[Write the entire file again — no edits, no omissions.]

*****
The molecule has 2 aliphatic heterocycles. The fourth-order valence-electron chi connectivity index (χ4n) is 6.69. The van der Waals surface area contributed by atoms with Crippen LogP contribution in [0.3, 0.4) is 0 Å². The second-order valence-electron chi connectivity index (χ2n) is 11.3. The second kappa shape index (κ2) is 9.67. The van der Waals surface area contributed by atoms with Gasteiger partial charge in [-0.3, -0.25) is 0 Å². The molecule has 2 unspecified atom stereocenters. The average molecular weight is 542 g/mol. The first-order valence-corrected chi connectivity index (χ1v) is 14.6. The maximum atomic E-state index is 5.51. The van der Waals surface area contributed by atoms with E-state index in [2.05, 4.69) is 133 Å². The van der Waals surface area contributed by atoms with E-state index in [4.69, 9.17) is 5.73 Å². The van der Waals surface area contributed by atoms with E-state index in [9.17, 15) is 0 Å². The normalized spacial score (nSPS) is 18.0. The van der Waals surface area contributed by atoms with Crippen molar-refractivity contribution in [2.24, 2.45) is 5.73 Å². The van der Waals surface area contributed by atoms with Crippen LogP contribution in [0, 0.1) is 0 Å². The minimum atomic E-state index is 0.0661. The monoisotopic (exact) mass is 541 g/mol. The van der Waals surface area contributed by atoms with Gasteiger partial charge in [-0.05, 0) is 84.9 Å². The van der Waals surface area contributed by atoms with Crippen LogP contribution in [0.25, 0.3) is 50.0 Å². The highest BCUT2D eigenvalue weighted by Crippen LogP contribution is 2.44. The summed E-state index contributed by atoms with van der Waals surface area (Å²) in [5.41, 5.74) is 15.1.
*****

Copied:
The molecule has 2 aliphatic heterocycles. The fourth-order valence-electron chi connectivity index (χ4n) is 6.69. The van der Waals surface area contributed by atoms with Crippen LogP contribution in [0.3, 0.4) is 0 Å². The second-order valence-electron chi connectivity index (χ2n) is 11.3. The second kappa shape index (κ2) is 9.67. The van der Waals surface area contributed by atoms with Gasteiger partial charge in [-0.3, -0.25) is 0 Å². The molecule has 2 unspecified atom stereocenters. The average molecular weight is 542 g/mol. The first-order valence-corrected chi connectivity index (χ1v) is 14.6. The maximum atomic E-state index is 5.51. The van der Waals surface area contributed by atoms with E-state index in [2.05, 4.69) is 133 Å². The van der Waals surface area contributed by atoms with E-state index in [4.69, 9.17) is 5.73 Å². The van der Waals surface area contributed by atoms with E-state index in [9.17, 15) is 0 Å². The normalized spacial score (nSPS) is 18.0. The van der Waals surface area contributed by atoms with Crippen molar-refractivity contribution in [2.24, 2.45) is 5.73 Å². The van der Waals surface area contributed by atoms with Crippen LogP contribution in [0, 0.1) is 0 Å². The minimum atomic E-state index is 0.0661. The monoisotopic (exact) mass is 541 g/mol. The van der Waals surface area contributed by atoms with Gasteiger partial charge in [-0.05, 0) is 84.9 Å². The van der Waals surface area contributed by atoms with Crippen LogP contribution in [0.25, 0.3) is 50.0 Å². The highest BCUT2D eigenvalue weighted by Crippen LogP contribution is 2.44. The summed E-state index contributed by atoms with van der Waals surface area (Å²) in [5.41, 5.74) is 15.1.